Marketing – spend money on the Google “work bidding war”. Complete a number of dollar boosts with Facebook. Get buried in Instagram and Twitter.

All of these seem to me to be dark arts.

There isn’t a day that goes by where a young person who has finished their social media course wants to be “my friend” on LinkedIn and they can take care of all my needs, increase “my reach” and probably cure some disease at the same time.

I spent a lot of money with these experts going nowhere.

There is just so many messages on social media (though I have kept my Facebook to a minimum as I put Ulan Bator as my place of birth). Aren’t we all tired of being stalked when an ad follows us around?

This doesn’t mean that we don’t have a decent website. This doesn’t mean we don’t have Facebook. Lots of our business inquiries come through our website, and we leave the website to be a form of information for a prospect to get to know a bit about us.

That works, and works better since we moved away from landing pages trying to grab someone on one issue. We found giving our prospects a better chance to get to know us worked more efficiently.

We also occasionally use a boost on Facebook. Having spent a lot of money creating likes etc. Facebook wants to charge me to talk to those I paid to reach in the first place. I guess the radio station isn’t going to give me free ads because I have already reached their audience.

Paper and Pen are back again.

But I have found that writing to prospects to be an incredibly powerful tool.

Over the last few years we have been developing an accounting program, and its uniqueness means that we can approach new markets.

One market involves a set number – the 673 insolvency practitioners. We were able to obtain a list from ASIC and while we emailed our message to them, we have really begun to get traction since we created a brochure and started to write and send other mail to this group.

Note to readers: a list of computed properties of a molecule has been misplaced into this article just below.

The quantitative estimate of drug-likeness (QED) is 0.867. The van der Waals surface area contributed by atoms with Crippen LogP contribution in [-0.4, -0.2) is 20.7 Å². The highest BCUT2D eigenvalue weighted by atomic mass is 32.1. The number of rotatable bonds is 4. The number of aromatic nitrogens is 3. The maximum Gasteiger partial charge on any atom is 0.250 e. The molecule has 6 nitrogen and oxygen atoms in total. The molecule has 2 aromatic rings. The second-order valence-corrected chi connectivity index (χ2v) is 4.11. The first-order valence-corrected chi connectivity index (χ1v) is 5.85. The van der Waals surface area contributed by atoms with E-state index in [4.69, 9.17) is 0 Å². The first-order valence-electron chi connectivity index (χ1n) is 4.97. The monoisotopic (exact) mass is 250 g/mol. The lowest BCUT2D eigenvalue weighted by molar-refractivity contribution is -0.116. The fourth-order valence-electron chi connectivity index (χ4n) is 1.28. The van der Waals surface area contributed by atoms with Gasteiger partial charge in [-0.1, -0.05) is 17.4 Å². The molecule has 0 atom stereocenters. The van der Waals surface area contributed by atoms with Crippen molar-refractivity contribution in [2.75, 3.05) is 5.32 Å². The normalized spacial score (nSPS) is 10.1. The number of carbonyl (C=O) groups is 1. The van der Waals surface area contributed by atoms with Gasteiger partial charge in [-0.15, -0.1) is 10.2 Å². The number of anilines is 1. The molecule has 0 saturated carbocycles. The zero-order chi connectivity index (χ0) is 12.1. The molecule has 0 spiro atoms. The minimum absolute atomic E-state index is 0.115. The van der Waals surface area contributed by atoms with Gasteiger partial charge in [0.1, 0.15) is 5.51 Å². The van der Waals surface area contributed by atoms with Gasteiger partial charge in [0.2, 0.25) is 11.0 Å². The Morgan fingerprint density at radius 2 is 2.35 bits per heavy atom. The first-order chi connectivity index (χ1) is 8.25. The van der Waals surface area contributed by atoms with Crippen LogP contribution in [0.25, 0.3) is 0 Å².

We’ve always been keen to write to people, and where possible hand write the envelope. If you put a bit of thought into how the envelope looks, a message on the outside that is put there with a hand stamp, then you create curiosity and there is a good chance it could be opened.

Compare this with how many emails you may delete in day. How many Facebook ads you flick by.

So in our campaign we have written twice to this group. The second time we had a lovely brochure that had a message that directly talked to a problem we could solve. We cannot be happier with the business that has begun.

Our efforts will be followed by an invitation to trial our system for free (nothing like a test drive). Then after that we will send this group a highlighter and a pencil – which are things they still need if they aren’t using our new Fintech product.

Like all marketing – the “Pen and Ink” plan needs a plan, and it needs to be well implemented.

  1. Choose who you want to talk to
  2. Get their mail address and make sure you are sending it to the right person
  3. Plan for the envelop to be something that isn’t typical and could be passed to who you want to speak to and not considered just junk.
  4. If you are creating a brochure, make it relevant and easy to read in 3 minutes – be careful of using pictures that are a cliché.
  5. Plan a letter the takes about 90 seconds to read, or if longer, have the message and benefit of what you are offering in the readers head, so that they will read on.
  6. Have an invitation where possible.
  7. Plan about 5 to 7 mail outs with a different presentation and story as you go. Our experience in radio is that it works if you never stop advertising.
  8. Make everything you do something that represents your business and you. Do it all with pride.

There is a lot of work to get this going, so make time. You may discover some of those old fashion advertising methods still work.